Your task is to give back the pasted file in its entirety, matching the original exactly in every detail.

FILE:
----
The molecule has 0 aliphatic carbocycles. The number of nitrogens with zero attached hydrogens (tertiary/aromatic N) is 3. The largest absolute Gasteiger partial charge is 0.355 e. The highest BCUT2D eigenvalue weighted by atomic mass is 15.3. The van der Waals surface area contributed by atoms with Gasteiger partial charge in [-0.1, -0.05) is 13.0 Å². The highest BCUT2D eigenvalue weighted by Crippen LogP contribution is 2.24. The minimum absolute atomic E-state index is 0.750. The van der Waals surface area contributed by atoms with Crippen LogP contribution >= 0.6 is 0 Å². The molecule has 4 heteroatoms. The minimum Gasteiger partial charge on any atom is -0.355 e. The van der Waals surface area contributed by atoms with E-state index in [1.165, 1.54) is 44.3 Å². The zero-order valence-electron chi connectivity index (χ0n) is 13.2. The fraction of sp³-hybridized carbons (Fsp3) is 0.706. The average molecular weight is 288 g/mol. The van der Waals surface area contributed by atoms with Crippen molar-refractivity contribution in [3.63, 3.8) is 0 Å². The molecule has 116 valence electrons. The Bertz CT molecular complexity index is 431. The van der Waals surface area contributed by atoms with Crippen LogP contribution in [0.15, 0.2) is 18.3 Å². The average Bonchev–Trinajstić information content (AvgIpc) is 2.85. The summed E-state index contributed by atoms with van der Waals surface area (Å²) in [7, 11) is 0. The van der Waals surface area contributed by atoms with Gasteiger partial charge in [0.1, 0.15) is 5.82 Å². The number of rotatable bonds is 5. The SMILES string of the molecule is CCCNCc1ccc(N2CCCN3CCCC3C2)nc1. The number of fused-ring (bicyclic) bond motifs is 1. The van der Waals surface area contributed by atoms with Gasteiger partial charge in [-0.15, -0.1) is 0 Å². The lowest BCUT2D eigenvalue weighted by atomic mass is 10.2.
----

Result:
The molecule has 0 aliphatic carbocycles. The number of nitrogens with zero attached hydrogens (tertiary/aromatic N) is 3. The largest absolute Gasteiger partial charge is 0.355 e. The highest BCUT2D eigenvalue weighted by atomic mass is 15.3. The van der Waals surface area contributed by atoms with Gasteiger partial charge in [-0.1, -0.05) is 13.0 Å². The highest BCUT2D eigenvalue weighted by Crippen LogP contribution is 2.24. The minimum absolute atomic E-state index is 0.750. The van der Waals surface area contributed by atoms with Crippen LogP contribution >= 0.6 is 0 Å². The molecule has 4 heteroatoms. The minimum Gasteiger partial charge on any atom is -0.355 e. The van der Waals surface area contributed by atoms with E-state index in [1.165, 1.54) is 44.3 Å². The zero-order valence-electron chi connectivity index (χ0n) is 13.2. The fraction of sp³-hybridized carbons (Fsp3) is 0.706. The average molecular weight is 288 g/mol. The van der Waals surface area contributed by atoms with Crippen molar-refractivity contribution in [3.63, 3.8) is 0 Å². The molecule has 116 valence electrons. The Bertz CT molecular complexity index is 431. The van der Waals surface area contributed by atoms with Crippen LogP contribution in [0.15, 0.2) is 18.3 Å². The average Bonchev–Trinajstić information content (AvgIpc) is 2.85. The summed E-state index contributed by atoms with van der Waals surface area (Å²) in [7, 11) is 0. The van der Waals surface area contributed by atoms with Gasteiger partial charge in [0.1, 0.15) is 5.82 Å². The number of rotatable bonds is 5. The SMILES string of the molecule is CCCNCc1ccc(N2CCCN3CCCC3C2)nc1. The number of fused-ring (bicyclic) bond motifs is 1. The van der Waals surface area contributed by atoms with Gasteiger partial charge in [-0.15, -0.1) is 0 Å². The lowest BCUT2D eigenvalue weighted by atomic mass is 10.2.